As it so happens, about one year ago was my first visit to the LMDSS, also for the Messier Star Party. It's been an eventful year, but I've still been able to make the trip five times or so in the intervening months. Every time I have the chance to go out and combine two of my favorite things, camping and stargazing, it's a huge plus for me and really helps my state of mind. Sometimes, when I'm lucky, my partner will even indulge me and come along, despite her troubles with insects.
Several times a year the ASV opens the LMDSS to the public. This particular event, as the name implies, is ostensibly about running a Messier Marathon, although I did not meet one person that was trying one :-) Mostly, it's a good time to catch up with members, enjoy some local wine and food from invited vendors, and take in a good night of observing. I wanted to extend the single Star Party night into two nights of observing, so I left Melbourne around 15:00 on Friday to head up.
It's a very scenic two hour drive from Melbourne, but the Friday traffic extended it to three and made it a but less pleasant. I arrived around 17:00 and was surprised to find a half dozen groups there already. Some people had even arrived as early as Thursday! There was still plenty of good places to camp, and the large observing field had plenty of space, so it did not take long to get everything unloaded and arranged.
The LMDSS is separated from the Melbourne basin by a bit of a hilly/mountainous feature and is quite inland, so the weather is very different. I've been fortunate that every time I've made the trip, no matter what the weather was in the city, or when I arrived at the site, by nightfall the clouds have rolled away and left the sky clear. Transparency will vary with humidity, and potentially bush fires, but the sky has always been clear...
Sadly, my lucky streak did not hold out, and the clouds never really left. They would slack a bit, and open up sucker holes, then close in just when I got the scope pointed somewhere. Shortly after dark lighting started far away from the North and lit up the clouds very consistently for several hours. Since there was no observing to do, I setup the camera to take some shots of the beautiful, but pesky, clouds.
|Lightning and Stars at the LMDSS|
Once I got over the disappointment of a missed night of observing, the sky was almost hypnotic to watch and I had a chance to chat with the other sullen observers on the field. As we were chatting, the sky opened up enough to see the Large Magellanic Cloud, so I setup a quick timelapse to capture it and the clouds.
Not the night I had hoped for, but fun and better than a day at work and a night back at the apartment!
Saturday started wonderfully, there was enough cloud cover to keep things cool so I could sleep in, and I had a great view of some ravens as I made and ate my breakfast.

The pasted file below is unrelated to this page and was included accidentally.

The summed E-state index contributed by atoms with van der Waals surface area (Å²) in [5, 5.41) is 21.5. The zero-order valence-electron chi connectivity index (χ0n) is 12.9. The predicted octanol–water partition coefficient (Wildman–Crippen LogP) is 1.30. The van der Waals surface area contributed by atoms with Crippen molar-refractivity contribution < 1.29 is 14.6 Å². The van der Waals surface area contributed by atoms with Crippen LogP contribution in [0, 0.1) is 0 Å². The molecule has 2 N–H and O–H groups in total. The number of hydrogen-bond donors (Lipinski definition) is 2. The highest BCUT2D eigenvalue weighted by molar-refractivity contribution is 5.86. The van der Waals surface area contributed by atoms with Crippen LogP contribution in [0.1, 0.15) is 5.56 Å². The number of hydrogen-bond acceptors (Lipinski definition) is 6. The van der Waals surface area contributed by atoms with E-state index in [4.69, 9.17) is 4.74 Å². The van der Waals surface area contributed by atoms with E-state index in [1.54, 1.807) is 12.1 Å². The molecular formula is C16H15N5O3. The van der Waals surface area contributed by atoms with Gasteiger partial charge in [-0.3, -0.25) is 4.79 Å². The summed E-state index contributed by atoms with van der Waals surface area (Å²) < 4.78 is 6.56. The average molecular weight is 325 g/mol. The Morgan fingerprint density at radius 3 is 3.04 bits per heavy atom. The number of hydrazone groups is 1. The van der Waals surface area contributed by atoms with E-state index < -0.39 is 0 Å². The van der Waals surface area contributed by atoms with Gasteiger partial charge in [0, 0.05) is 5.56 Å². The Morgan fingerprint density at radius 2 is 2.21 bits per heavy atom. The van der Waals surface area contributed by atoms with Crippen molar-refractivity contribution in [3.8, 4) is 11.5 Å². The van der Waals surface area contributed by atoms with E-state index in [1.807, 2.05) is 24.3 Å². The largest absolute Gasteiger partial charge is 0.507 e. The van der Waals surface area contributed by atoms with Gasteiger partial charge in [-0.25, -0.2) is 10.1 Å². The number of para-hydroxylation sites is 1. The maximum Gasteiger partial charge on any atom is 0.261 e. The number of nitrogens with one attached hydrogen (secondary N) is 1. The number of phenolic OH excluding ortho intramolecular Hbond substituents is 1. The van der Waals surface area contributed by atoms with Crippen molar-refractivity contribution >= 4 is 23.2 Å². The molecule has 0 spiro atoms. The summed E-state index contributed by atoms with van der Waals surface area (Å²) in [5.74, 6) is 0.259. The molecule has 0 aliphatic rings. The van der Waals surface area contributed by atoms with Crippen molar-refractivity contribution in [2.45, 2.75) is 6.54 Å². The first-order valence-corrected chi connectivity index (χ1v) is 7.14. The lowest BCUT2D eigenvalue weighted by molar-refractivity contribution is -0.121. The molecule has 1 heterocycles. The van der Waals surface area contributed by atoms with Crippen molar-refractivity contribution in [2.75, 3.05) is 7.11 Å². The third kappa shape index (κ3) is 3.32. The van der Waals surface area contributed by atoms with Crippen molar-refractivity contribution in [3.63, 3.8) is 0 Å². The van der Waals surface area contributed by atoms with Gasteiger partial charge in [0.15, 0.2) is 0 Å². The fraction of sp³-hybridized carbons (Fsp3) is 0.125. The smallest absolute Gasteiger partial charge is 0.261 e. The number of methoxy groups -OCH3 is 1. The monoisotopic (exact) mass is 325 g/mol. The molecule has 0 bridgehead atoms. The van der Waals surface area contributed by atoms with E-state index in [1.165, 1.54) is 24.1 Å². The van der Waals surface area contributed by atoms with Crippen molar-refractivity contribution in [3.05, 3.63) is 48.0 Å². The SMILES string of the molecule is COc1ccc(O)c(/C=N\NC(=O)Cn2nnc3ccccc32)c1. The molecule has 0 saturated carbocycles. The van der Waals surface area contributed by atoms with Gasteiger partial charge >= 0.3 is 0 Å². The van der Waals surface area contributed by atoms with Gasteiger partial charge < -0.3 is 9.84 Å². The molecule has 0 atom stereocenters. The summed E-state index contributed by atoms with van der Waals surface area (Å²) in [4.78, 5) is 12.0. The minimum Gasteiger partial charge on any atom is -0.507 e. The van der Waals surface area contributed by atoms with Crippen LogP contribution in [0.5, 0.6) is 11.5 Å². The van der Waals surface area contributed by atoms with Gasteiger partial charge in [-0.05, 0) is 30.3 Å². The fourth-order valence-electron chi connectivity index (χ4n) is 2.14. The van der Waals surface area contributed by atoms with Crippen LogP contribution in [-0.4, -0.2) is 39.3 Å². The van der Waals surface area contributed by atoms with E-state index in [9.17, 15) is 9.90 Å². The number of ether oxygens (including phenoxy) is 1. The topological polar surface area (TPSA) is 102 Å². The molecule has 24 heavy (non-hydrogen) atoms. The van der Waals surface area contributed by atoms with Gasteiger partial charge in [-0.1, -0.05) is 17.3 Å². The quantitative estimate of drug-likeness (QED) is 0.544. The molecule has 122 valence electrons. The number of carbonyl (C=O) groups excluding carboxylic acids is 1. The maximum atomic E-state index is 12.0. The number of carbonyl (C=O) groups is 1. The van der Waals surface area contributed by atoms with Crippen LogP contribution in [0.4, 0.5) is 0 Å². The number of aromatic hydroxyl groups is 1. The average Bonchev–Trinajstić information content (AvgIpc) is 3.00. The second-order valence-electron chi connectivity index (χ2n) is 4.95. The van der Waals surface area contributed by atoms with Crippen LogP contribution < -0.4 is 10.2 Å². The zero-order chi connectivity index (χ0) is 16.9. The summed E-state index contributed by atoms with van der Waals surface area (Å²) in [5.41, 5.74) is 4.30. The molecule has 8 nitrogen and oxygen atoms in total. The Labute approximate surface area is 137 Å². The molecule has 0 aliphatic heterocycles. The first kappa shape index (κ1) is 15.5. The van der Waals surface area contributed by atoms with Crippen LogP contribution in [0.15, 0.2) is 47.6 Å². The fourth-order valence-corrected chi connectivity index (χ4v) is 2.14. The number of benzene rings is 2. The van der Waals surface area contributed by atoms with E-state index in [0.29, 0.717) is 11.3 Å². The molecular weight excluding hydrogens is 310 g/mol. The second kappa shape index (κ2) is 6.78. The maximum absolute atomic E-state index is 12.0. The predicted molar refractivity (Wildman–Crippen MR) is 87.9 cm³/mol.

|A couple of Ravens mucking about|
The rest of the day passed somewhat slowly, I spent a lot of time pouring over and annotating a Souther Sky Messier Marathon list from the (Grupo de Astrónomos Mendocinos Aficionados). While not an Australian club, they share roughly the same latitude as Melbourne and thus the same sky. Since some of the Messier objects are simply not viewable from the southern hemisphere, and many are very difficult, this modified list was a big help.
My plan was to run the marathon on Friday night, sleep in on Saturday to catch up, and then have an early night of observing on Saturday to make sure I was in good shape for work on Monday. This would have worked out perfectly, as Saturday was the public night and it's tough to power though a long and dense observing list and do outreach at the same time. Since my Friday plans were thwarted, I decided to work my way though the list focusing on things I may not have seen before, but not try to run an actual marathon.
As night fell, the sky opened up and it turned out to be a good night for observing. Not perfect, the humidity in the air limited transparency a bit, but still pretty darn good as the image below shows. This is the area to the north of Crux, the Southern Cross, and rich portion of the Milky Way which includes the Eta Carina nebula.
|Milky Way - Eta Carinae Nebula|
After checking with some folks around me, I setup the camera for what I hoped would be a nice timelapse of the same basic region. The movie below starts in the same basic region as above, and ends up with Crux in the top-left quadrant of frame.
I did manage to log some actual observing, although I did not make it very far through the list. Items in bold are new objects for me:
|SMC||Small Magellanic Cloud - Irregular Galaxy|
|0362||Globular Cluster in Tucana|
|0104||Globular Cluster(47 Tuc) in Tucana|
|1316||Radiogalaxy in Fornax|
|2168||035||Open Cluster in Gemini|
|2068||078||Bright Nebula in Orion|
|1904||079||Globular Cluster in Lepus|
|1851||Globular Cluster in Columba|
|LMC||Large Magellanic Cloud|
|30 Doradus||Tarantula Nebula|
It was a great night, and I ended up splitting my time between observing and socializing with the public and other club members setup around me. Sometimes I enjoy the solitude of a night of observing, and I used to get this when I would observe from my cabin in Joshua Tree, California. Sometimes it's nice to share the experience with others, and this is what most of my experiences at the LMDSS have been like. Each one is a mini star-party, and there are always other people observing and sharing the sky.